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Archipelagos

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Flip Martian has written 0 additional reviews

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Written by Flip Martian

April 6, 2005
Comments

Archipelagos came out in 1989 and received rave reviews at the time for atmosphere, originality and speed of graphics. It's certainly a game I've never quite forgotten. Not heard of it? Read on then...


Graphics

3D graphics were a novelty back in 1989 - especially solid (as opposed to wireframe) 3D. Virus had come out before and maybe 1 or 2 others but 2D sprites were very much the order of the day. Archipelagos combined both - you get the feeling of travelling INTO the screen/landscape rather than just left to right, but at the same time, the things you interact with (trees, stones, monolith) are sprites of various sizes depending on how close/far away you are from them at the time. Also unusual was the ability to wander anywhere and "pan" left and right to see where you wanted to go next - at the time, it was one of the few games that felt like you were "in" the play area - way before the 1st person shoot em ups you get today.


Sound

The best ST chip soundtrack I've ever heard. Almost has a "Tubular Bells riff" feel when it starts - its incredible what David Whitaker got out of that chip! The music has repeated bits, sparse tinkly bits, scary atmospheric bits. Play the game and the soundtrack is there playing in the background - never obtrusive, just giving you the willies and adding to the suspense. Then when you're in the "beat the clock" bit where you have to find the monolith the music changes to up tempo and gets faster and changes key upwards to signify you're running out of time - and generally causes you to panic on more difficult levels. A soundtrack that does its job as a soundtrack. Spot effects throughout for the destruction of stones etc are also chip generated and are fine.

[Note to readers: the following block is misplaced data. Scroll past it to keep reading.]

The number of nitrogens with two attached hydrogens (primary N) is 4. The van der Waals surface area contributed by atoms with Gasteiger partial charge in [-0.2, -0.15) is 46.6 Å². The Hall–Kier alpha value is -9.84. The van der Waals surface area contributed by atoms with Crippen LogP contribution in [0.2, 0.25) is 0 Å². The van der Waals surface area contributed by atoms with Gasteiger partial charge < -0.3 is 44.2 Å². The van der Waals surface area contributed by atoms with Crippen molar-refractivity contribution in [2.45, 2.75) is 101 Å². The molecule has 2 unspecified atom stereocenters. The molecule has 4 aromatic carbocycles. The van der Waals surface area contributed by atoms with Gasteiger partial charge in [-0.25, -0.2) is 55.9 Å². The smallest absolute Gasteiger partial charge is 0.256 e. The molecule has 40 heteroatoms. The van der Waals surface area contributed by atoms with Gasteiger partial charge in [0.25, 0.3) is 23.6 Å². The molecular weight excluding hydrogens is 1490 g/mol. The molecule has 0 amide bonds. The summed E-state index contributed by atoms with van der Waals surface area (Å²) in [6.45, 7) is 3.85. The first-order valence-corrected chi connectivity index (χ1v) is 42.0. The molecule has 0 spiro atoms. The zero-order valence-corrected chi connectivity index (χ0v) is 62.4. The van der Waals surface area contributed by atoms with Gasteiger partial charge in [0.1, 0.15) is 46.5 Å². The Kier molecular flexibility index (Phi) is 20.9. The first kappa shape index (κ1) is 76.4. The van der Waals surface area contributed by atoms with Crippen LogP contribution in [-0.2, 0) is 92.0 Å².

Gameplay

Yeah great, but what do you actually DO?!! Well...this is the bit that makes little sense - it makes more sense when you play it. You have a certain amount of energy to start; you move around by clicking on squares of ground to make it grassy green so you can walk on it, using up a little energy as you do. Replenish your energy by clicking on cabbage like things growing in the ground here and there and absorbing THEIR energy. The idea is to find a number of stones dotted around each level - when you get close enough to them, click on them to destroy them, then go to the next. When you've got them all, you're then against the clock to find the black monolith and destroy it before your time runs out.

"That doesn't sound hard". No it doesn't - but as you go, you have these poisonous palm trees sprouting up all over, poisoning the ground so you can't move onto it without repairing it and then making it green - which all uses your energy. So its strategy in the main, but very atmospheric strategy and certainly has that "just 1 more go you sonofabitch" feel without being too difficult to understand - the levels start off easy and get you trained before they get harder. How many levels? I'm pretty sure it was hundreds. I don't know anyone who finished this, put it that way!


Conclusion

I love this game - I have loads of games on my original 1988 STFM of which only a few get dragged out for a nostalgia fest every now and then - this is still one of them. Original concept, thoughtful gameplay, good graphics for the time, excellent soundtrack.





Score
  • Graphics: 8
  • Sound: 9
  • Gameplay: 9
  • Overall: 8

Review Comments

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Son Shu Shi

March 21, 2021 by ST Graveyard

What an accomplishment this game is. Created with such a small team, the result is really amazing. The game oozes creative passion. While the gameplay is really well balanced, it is a tough cookie, very hard from time to time with its moments of sheer frustration. As of level 3, timing becomes key. You will need to practice and learn the levels to complete this game, there are so many bad guys on screen it sometimes gets a bit hard to take.

Blood Money

April 4, 2020 by Morcar

Graphically, it's also nice on the eyes with well-defined graphics and animation. You really get the feeling that the developers put some thought and love into the game. Remember what I said about the large levels? Well these are wonderful and are very different to each other, they also scroll fairly smooth in all four directions.

Cybernoid - The Fighting Machine

March 28, 2020 by Morcar

When you boot up the game you’re presented with a fantastic loading picture of your ship. It's detailed with bold colours and it tells you This is 16-bit, bitch. Then you get the wonderful rendition of the Cybernoid theme that's on all the 8-bit versions. It's not exact but the changes still make it noticeable to anyone who knows it.

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